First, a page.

Huge news for landscape architecture in the Middle East!

Huge news for landscape architecture in the Middle East!

At Scapeworks, we take pride in promoting a better environment in the Middle East.
However, as we thrive to apply artistic and scientific principles to the design/management of natural and built environments, there is only so much we can do as a standalone studio.
As the landscape architecture practice slowly unfolds in the region, there is a need for collective realization among concerned professionals that extensive opportunities lie in unity. It starts by regrouping, spreading the word about our field of work and awakening the masses on the need to transform the current approach to changing local landscapes.
It is about time to bridge the gap and regulate the profession by passing regulatory codes at different governmental levels, resulting in the need for almost every project, whether public or private, to conform to environmental protection and design quality standards.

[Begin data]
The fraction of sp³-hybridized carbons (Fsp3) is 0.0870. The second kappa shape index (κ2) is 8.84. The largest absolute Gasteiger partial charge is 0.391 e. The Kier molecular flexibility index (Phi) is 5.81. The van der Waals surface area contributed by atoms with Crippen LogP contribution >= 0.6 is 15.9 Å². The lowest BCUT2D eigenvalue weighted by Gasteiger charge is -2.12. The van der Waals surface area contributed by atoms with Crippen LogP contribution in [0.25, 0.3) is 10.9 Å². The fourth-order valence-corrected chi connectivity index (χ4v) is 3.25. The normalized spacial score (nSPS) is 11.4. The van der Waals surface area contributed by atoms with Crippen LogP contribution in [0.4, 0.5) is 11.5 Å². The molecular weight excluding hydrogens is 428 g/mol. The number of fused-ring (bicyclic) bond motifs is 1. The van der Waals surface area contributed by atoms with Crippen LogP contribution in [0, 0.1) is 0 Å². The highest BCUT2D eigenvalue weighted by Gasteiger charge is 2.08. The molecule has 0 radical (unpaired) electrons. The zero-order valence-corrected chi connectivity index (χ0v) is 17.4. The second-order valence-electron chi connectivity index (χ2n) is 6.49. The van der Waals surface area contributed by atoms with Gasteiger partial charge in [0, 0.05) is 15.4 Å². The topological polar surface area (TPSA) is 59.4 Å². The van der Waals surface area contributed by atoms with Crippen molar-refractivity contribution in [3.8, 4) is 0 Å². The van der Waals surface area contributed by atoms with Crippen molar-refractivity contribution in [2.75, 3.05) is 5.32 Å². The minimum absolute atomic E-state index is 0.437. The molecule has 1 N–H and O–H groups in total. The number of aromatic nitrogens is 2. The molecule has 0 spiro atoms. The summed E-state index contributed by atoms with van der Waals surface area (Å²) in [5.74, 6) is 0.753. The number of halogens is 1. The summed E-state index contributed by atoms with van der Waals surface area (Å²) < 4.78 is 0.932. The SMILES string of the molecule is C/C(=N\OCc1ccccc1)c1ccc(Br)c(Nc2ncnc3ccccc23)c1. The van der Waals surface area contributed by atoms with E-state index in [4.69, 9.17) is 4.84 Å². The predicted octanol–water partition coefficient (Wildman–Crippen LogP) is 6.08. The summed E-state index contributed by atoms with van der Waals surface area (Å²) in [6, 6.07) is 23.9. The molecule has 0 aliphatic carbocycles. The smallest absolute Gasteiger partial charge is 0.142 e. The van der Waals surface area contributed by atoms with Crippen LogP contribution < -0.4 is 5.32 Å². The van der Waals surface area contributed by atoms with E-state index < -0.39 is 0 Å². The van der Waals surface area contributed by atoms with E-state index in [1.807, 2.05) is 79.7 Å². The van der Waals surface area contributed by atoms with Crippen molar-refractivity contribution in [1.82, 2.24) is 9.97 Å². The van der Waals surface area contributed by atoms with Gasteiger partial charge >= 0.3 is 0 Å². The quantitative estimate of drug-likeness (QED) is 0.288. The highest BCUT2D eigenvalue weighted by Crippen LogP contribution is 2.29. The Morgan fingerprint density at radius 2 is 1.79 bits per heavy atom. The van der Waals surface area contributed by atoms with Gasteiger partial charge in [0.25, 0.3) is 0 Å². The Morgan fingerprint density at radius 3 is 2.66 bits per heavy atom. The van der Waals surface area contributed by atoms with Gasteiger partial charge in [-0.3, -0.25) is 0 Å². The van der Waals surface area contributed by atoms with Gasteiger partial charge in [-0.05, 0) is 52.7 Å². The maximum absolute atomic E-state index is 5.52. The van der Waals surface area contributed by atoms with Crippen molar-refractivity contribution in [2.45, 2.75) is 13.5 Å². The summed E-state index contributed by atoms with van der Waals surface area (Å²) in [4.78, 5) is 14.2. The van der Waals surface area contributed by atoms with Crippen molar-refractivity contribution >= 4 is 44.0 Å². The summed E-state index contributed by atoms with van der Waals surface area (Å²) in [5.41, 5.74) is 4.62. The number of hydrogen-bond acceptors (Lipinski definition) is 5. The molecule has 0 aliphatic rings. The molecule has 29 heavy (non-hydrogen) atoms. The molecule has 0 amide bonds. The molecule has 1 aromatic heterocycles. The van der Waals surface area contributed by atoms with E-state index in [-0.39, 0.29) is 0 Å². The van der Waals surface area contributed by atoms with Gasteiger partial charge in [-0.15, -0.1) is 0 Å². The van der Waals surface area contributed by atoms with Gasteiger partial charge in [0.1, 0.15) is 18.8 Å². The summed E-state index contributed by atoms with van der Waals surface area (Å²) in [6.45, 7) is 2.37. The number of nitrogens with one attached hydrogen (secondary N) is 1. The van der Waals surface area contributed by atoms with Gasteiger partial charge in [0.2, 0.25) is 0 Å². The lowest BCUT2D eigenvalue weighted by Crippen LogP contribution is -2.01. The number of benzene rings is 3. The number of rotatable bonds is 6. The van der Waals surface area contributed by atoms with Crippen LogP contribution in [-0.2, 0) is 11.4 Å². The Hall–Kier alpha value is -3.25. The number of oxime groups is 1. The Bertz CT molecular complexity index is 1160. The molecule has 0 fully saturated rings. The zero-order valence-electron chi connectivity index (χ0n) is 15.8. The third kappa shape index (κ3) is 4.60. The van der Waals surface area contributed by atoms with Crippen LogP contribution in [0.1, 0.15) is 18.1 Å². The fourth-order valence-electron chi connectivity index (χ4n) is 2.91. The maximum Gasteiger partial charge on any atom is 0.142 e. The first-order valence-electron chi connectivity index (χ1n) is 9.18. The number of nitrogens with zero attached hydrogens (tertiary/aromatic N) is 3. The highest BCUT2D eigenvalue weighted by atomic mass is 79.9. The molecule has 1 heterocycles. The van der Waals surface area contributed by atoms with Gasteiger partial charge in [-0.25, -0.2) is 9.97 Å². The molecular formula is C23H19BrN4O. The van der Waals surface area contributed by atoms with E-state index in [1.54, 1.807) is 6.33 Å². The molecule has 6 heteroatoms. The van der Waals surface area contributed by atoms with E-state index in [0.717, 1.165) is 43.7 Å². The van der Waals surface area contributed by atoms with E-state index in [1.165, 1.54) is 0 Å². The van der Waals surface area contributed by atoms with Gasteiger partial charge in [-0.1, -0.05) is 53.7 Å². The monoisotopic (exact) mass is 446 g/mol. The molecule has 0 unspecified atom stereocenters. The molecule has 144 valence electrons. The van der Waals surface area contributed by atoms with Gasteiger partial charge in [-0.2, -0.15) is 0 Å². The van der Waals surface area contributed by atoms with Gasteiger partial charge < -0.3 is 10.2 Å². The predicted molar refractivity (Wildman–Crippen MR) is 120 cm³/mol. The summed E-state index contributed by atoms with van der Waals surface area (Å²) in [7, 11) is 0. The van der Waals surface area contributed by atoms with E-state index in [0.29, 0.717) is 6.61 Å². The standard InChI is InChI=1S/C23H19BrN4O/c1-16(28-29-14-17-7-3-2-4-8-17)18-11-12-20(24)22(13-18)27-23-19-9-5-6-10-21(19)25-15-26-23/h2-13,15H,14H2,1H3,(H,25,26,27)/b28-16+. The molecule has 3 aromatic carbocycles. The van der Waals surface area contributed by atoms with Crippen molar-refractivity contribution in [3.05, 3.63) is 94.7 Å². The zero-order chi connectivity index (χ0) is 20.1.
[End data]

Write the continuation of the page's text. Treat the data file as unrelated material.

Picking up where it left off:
We believe that this is no longer wishful thinking, since the first step towards such an ambitious project has been achieved by dedicated landscape architects who founded LELA, the Lebanese Landscape Association. It aims to “serve as a hub for landscape architecture professionals and academics, students and researchers to discourse landscape in Lebanon and the Mashreq, to demonstrate the value and significance of landscape’s multifunctional framework in realizing sustainable development and securing quality living in villages, towns and cities in the region.”

Officially co-founded in 2015 by Dr. Jala Makhzoumi, Dr. Salma Samaha and Eng. Nayla Al-Akl., LELA was granted official affiliation to the IFLA (International Federation of Landscape Architecture).
This is great news for the profession in the region, especially considering that Lebanon is the first country in the Arab Mashreq to secure the IFLA membership certificate.
We have big hopes that this baby step represents the first milestone in affirming landscape architecture as a recognized profession in the Middle East, regulating its educational background and asserting certain standards to the quality of our natural and designed environment.




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